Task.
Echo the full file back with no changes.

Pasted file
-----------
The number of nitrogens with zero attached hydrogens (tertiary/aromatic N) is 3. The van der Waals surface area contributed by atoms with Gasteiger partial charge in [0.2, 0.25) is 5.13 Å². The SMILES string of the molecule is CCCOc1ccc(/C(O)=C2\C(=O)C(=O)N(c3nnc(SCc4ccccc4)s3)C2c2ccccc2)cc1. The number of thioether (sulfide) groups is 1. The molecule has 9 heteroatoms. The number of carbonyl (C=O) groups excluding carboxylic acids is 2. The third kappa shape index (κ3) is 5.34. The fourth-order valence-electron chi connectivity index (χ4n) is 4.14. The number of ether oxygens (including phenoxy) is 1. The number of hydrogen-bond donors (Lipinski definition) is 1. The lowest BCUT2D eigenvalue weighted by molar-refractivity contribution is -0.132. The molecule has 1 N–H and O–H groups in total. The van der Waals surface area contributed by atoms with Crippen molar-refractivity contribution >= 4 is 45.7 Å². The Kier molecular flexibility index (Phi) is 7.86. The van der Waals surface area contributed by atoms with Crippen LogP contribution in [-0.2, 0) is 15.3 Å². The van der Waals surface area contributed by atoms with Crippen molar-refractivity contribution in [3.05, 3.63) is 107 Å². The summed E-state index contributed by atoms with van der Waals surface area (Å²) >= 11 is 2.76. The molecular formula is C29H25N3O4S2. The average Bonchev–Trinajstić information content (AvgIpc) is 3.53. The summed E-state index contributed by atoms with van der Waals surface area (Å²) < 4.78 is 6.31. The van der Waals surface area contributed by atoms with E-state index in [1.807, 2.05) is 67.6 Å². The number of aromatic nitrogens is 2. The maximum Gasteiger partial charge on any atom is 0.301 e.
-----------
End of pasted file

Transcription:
The number of nitrogens with zero attached hydrogens (tertiary/aromatic N) is 3. The van der Waals surface area contributed by atoms with Gasteiger partial charge in [0.2, 0.25) is 5.13 Å². The SMILES string of the molecule is CCCOc1ccc(/C(O)=C2\C(=O)C(=O)N(c3nnc(SCc4ccccc4)s3)C2c2ccccc2)cc1. The number of thioether (sulfide) groups is 1. The molecule has 9 heteroatoms. The number of carbonyl (C=O) groups excluding carboxylic acids is 2. The third kappa shape index (κ3) is 5.34. The fourth-order valence-electron chi connectivity index (χ4n) is 4.14. The number of ether oxygens (including phenoxy) is 1. The number of hydrogen-bond donors (Lipinski definition) is 1. The lowest BCUT2D eigenvalue weighted by molar-refractivity contribution is -0.132. The molecule has 1 N–H and O–H groups in total. The van der Waals surface area contributed by atoms with Crippen molar-refractivity contribution >= 4 is 45.7 Å². The Kier molecular flexibility index (Phi) is 7.86. The van der Waals surface area contributed by atoms with Crippen LogP contribution in [-0.2, 0) is 15.3 Å². The van der Waals surface area contributed by atoms with Crippen molar-refractivity contribution in [3.05, 3.63) is 107 Å². The summed E-state index contributed by atoms with van der Waals surface area (Å²) >= 11 is 2.76. The molecular formula is C29H25N3O4S2. The average Bonchev–Trinajstić information content (AvgIpc) is 3.53. The summed E-state index contributed by atoms with van der Waals surface area (Å²) < 4.78 is 6.31. The van der Waals surface area contributed by atoms with E-state index in [1.807, 2.05) is 67.6 Å². The number of aromatic nitrogens is 2. The maximum Gasteiger partial charge on any atom is 0.301 e.